3 of the lowest-paying majors—and why they might be the smartest to pursue

Data from recent reports suggest that the college majors resulting in the lowest wages might also be the smartest to pursue long-term.

That's because they're least likely to be replaced by robots—and are therefore offer a kind of job security that some higher-paying positions don't have.

The reports, compiled by researchers at Brookings' Hamilton Project and McKinsey respectively, looked into lifetime earnings based on college majors, as well as the specific types of skills required for the corresponding careers.

Help your students choose the right major

The Hamilton Project report found that the highest earning majors are:

  • Finance;
  • Engineering; and
  • Computer science.

The lowest-earning majors, on the other hand, are:

  • Counseling;
  • Social Work; and
  • Early childhood education.

Writing for the Washington Post, Danielle Paquette points out a stark difference between the groups of majors on each end of the spectrum: the top three could soon be replaced by artificial intelligence, whereas the bottom three will not.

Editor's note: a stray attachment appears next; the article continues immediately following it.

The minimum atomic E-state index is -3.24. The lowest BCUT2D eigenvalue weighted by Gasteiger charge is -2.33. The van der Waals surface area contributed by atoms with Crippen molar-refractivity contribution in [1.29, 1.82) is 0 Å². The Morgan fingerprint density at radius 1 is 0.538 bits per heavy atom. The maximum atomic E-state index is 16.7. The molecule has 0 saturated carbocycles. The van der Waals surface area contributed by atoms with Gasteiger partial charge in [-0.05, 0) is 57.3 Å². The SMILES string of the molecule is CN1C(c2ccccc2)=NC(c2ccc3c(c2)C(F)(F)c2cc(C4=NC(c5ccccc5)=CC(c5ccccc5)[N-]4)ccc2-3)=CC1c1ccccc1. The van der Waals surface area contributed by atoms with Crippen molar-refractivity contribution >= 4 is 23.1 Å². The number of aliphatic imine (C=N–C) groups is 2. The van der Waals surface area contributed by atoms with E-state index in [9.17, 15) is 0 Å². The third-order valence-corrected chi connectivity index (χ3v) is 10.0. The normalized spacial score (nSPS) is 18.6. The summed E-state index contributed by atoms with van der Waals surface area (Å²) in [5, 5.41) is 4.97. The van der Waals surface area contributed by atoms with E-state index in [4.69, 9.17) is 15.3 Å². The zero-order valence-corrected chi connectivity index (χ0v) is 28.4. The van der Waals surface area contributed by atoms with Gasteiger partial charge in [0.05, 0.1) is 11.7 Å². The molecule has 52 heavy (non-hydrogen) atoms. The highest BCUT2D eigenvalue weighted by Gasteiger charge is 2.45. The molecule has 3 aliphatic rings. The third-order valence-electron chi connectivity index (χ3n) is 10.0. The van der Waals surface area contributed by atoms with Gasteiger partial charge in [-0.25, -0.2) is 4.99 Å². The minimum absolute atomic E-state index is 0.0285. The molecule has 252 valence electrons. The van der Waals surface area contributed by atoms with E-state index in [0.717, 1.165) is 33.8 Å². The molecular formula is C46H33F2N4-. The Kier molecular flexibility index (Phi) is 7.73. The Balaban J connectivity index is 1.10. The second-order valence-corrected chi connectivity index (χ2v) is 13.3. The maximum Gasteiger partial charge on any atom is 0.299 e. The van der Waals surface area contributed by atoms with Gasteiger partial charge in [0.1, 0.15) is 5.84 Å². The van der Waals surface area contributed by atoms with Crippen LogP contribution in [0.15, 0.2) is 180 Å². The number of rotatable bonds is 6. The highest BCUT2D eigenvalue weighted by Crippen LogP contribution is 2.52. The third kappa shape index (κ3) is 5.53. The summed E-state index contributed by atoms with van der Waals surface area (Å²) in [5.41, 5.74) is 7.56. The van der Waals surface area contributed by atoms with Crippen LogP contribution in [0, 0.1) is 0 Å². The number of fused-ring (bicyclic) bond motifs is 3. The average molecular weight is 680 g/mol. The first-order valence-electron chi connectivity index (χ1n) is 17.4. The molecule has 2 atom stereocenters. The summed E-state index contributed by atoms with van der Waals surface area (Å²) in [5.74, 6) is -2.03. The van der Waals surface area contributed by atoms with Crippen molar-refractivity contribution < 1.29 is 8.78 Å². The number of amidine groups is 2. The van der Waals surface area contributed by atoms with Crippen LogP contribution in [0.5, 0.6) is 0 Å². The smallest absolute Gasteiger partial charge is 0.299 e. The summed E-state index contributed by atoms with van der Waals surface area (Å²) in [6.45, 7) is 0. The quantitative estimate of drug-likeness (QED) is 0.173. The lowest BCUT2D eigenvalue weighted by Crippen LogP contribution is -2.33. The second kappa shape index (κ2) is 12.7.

Paquette explains that machines will never fully be able to replace preschool teachers—who make about $35,000 annually—because robots do not have genuine empathy or the ability to interpret a child's needs. Social workers—who make an average of $43,000 annually—are likewise in the clear, since their jobs also require a great deal of empathy. The same goes for counselors.

Automation is coming. Is your analytics program ready?

David Deming, a professor of market and social skills at Harvard University, explains that while robots are able to mimic empathy, "they're just pretending. They don't really understand you."

For those high-paying jobs on the other end of the spectrum, however, the future looks uncertain. Amy Webb, the founder of the Future Today Institute, says jobs that don't require empathy—like investment banking and software development—are "next on the chopping block."

That's because automation is developing at a rapid speed, and might soon be able to fully replace stock traders and human engineers.

Soon, software might even get better at teaching itself new tasks than the humans who originally created it, Paquette warns (Paquette, Washington Post, 5/15). 

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